M. W. Churchill became the common owner of both parcels, having acquired the Graham property in 1915, plaintiff's exhibit 3, and the Slayton lot in 1916, plaintiff's exhibit 10. The defendant primarily bases his claim to the disputed area on a description contained in a deed of the Slayton lot from Albert A. Sargent to M. W. Churchill, dated January 24, 1916, plaintiff's exhibit 10, wherein the southeasterly corner of this lot is described as a "barbwire fence running easterly and westerly and to the corner of the land now owned by the said M. W. Churchill; thence westerly on the said barbwire fence, and on the line of the said M. W. Churchill and to a point in said fence five rods westerly of the trees or standing timber as they now are and to the line of the said M. W. Churchill; * * *." A maple tree is standing at this southeasterly corner where the above described east-west fence commences.
Notwithstanding the fact that the defendant introduced other evidence in support of his claim, a review of the record clearly indicates that this description is entirely consistent with the plaintiff's claim and the facts as found by the chancellor. To summarize, William Graham, son of the plaintiff, testified that he, his father, and Winston Churchill went over the line together in 1950 or 1951 and blazed a few trees along the painted division line later set out by William in 1960. At the time they found old blazes and markings on certain trees along this line. Beginning at a beech tree and continuing west there was found an old maple tree with what appeared to be wire markings around its trunk. A number of spruce trees had been limbed up to a distance of seven or eight feet. There was a clearing along the southerly portion of the line. About five rods westerly of trees or standing timber was found a man-made monument of stones which were formerly piled around a painted stake. The stone pile was about two feet high. Blazed trees were found throughout the entire length of the division line. Limbed trees were also found in the course of the line leading northwesterly from the stone pile to the highway. No dispute arose concerning this division line until 1957, and it is apparent that this line had been honored by adjoining land owners since 1916.
Referring to finding No. 11, Donald Graham walked the line with his brother William in 1957, not in 1951 as found by the chancellor. The date of this event has no particular significance. A review of the record clearly demonstrates that findings Nos. 11 and 18 are supported by the evidence.
The defendant urges that finding No. 21 is a conclusion of law and cannot stand, claiming that the construction of the deed to the Slayton lot and its legal effect is a question of law rather than of fact. With this we disagree. Under the facts as presented the location of the division line was a question of fact to be determined on the evidence. Viall v. Hurley, 94 Vt. 410, 416, 111 A. 395; Vermont Marble Co. v. Eastman, 91 Vt. 425, 446, 101 A. 151. Moreover, a conclusion of law is harmless when it is sustained by other facts found which are sufficient in law to support the conclusion. Gramatan National Bank v. Pierce, supra, 413; McKinney v. Kelley, 120 Vt. 299, 307, 141 A.2d 660, cert. den. 356 U.S. 972, 78 S. Ct. 1135, 2 L.Ed.2d 1147. Finding No. 21 is supported by the evidence, as well as other facts as found.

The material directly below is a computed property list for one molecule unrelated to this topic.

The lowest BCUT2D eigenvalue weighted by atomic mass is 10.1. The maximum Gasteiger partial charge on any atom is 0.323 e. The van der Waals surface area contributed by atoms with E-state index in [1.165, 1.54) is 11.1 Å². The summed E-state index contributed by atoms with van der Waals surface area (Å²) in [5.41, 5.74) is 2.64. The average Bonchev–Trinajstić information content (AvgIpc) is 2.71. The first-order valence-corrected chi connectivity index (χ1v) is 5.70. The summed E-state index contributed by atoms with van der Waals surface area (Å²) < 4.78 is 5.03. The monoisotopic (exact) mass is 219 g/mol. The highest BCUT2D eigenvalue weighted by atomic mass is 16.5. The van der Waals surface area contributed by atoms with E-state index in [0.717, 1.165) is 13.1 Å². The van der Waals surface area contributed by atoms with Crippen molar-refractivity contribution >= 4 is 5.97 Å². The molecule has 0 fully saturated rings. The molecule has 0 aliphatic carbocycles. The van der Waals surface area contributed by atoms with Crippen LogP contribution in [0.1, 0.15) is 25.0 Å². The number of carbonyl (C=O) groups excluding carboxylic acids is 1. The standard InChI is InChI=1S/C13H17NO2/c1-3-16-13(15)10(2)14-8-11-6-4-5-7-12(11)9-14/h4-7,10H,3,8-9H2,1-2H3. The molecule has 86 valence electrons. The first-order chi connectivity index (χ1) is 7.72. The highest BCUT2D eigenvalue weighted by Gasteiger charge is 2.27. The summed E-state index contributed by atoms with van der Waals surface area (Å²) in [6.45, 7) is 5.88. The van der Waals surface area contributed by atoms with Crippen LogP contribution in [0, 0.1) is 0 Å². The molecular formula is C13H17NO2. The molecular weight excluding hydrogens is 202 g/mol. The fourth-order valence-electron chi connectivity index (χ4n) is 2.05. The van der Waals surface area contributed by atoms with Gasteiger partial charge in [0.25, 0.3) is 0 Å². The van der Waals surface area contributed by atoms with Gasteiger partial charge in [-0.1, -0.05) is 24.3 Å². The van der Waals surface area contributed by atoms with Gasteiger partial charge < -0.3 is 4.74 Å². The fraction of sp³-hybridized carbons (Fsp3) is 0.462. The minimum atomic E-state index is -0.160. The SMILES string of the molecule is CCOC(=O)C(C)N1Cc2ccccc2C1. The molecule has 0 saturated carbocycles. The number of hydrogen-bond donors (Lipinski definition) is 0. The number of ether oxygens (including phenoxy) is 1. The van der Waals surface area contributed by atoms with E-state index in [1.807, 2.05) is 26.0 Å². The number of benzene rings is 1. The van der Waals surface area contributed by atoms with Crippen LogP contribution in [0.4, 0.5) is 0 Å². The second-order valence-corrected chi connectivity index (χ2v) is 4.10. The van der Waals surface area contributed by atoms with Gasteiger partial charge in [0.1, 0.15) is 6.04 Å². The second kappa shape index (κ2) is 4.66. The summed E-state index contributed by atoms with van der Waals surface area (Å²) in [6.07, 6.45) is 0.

In view of the contents of findings Nos. 18 and 21 supporting the plaintiff's contention, that portion of finding No. 22 relating to adverse possession is surplusage and requires no comment. The defendant gains nothing by this exception.
The intention of the parties, as gathered from the language used when applied to the premises, controls in giving construction to what is conveyed by a deed. Parrow v. Proulx, 111 Vt. 274, 277, 15 A.2d 835. Cummings v. Black Covell, 65 Vt. 76, 25 A. 906. Generally, it may be said that a description which enables the boundaries to be determined will pass all the land and only the land within those boundaries, notwithstanding the call for quantity differs from the actual area of such land. 16 Am. Jur., Deeds, § 289. But the quantity described may also be essential and may have a controlling influence in determining the identity of the premises where the other parts of the description are not sufficiently certain. Parrow v. Proulx, supra, 280; 8 Am. Jur., Boundaries, § 63. The description in the deeds upon which the defendant relies is not sufficiently certain to support the claim that his property contains 60 to 65 acres, rather than 30 acres as claimed by the plaintiff.
The defendant's exception to the judgment raises only the question as to whether the judgment is supported by the facts found. In re Estate of Boynton, 121 Vt. 98, 100, 148 A.2d 115; Dindo v. Cappelletti, 116 Vt. 403, 405, 77 A.2d 840. The judgment is amply supported by the findings.